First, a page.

Saad Rizvi — a political dark horse?

Even though the young TLP chief remains untested in the political arena, his inherited street power can prove to be a game changer.
Published February 1, 2024

Tehreek-i-Labbaik Pakistan (TLP) chief Hafiz Saad Hussain Rizvi has emerged as an intriguing figure in the country’s political landscape. His ability to wield influence became evident when his 2021 arrest triggered three days of widespread protests across the nation.

In 2015, the TLP emerged in response to widespread protests against the execution of Mumtaz Qadri, an elite force commando convicted of the assassination of former Punjab governor Salman Taseer. Saad, a founding member of the party alongside his father Khadim Hussain Rizvi, played a pivotal role in its establishment. He subsequently served as the party’s deputy secretary-general.

Rooted in the Sufi Barelvi school of thought, the TLP proudly identifies itself as the guardian of Prophet Muhammad’s honour, vehemently advocating for stringent penalties against those who disrespect the Prophet’s sanctity and finality.

TLP was initially perceived as a marginal political entity until the 2018 elections delivered an unexpected revelation. In a surprising turn of events, the party secured the position of the third-largest vote bank among the 14 National Assembly seats in Lahore, trailing behind only PML-N and the Pakistan Tehreek-i-Insaf (PTI). On the national level, it bagged 2.19 million votes.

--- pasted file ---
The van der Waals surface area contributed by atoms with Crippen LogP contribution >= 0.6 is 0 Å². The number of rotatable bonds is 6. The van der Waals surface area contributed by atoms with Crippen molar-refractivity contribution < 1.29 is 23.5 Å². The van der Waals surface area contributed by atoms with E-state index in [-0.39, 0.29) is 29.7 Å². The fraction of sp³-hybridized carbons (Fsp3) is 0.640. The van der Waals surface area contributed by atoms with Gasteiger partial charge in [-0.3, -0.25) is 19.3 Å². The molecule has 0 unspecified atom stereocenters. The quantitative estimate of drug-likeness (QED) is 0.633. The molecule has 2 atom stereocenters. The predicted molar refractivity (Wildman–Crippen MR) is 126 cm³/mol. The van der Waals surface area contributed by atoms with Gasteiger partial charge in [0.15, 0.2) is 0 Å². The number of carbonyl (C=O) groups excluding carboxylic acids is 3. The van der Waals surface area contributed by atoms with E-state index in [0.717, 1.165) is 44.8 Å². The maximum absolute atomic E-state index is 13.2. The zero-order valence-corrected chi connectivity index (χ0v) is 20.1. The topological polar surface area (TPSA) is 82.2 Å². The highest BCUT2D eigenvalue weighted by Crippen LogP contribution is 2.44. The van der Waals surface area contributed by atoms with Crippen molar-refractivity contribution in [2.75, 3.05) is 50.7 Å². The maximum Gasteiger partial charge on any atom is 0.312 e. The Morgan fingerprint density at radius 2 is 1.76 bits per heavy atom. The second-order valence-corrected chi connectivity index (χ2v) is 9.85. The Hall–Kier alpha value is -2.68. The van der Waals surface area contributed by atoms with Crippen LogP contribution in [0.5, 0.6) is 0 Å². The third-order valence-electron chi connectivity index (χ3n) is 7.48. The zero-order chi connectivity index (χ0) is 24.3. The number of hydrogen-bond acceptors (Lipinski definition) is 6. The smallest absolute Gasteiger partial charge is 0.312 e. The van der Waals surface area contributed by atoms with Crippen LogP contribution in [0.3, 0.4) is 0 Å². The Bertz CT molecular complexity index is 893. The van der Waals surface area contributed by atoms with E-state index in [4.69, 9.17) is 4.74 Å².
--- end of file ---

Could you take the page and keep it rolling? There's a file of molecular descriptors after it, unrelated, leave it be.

Saad assumed the mantle of TLP chief in 2020, inheriting the legacy from his father, Khadim. According to party sources, there was opposition from some senior members of the party to the decision of the 18-member Majlis-i-Shura to appoint the then 26-year old Saad as the new leader. They objected that he was too young for the responsibility and on top of it they opposed the hereditary basis of his selection. However the leadership issue was promptly settled.

Soon after taking the top position, he started to re-organise the party and began preparations to contest elections.

As the new leader, he asserted the party’s influence and reminded the government of their demand to remove the French ambassador over blasphemy allegations by February 17, 2021.

However the government refused to keep it’s end of the agreement, and on February 11 a new one was signed, extending the deadline until April 20, 2021. According to former prime minister Imran Khan, it was decided that the government would take the matter to Parliament before the last date.

On April 12, Saad was apprehended under the Maintenance of Public Order (MPO) Ordinance 1960 on charges of inciting his followers to take the law into their own hands. The arrest triggered violent protests, resulting in casualties and injuries nationwide. Subsequently, the government banned TLP and imposed a social media blockade.

In a tumultuous sequence of events, TLP took 11 policemen hostage, leading to negotiations with the government. The protests concluded on April 20, with a National Assembly session addressing the expulsion of the French ambassador.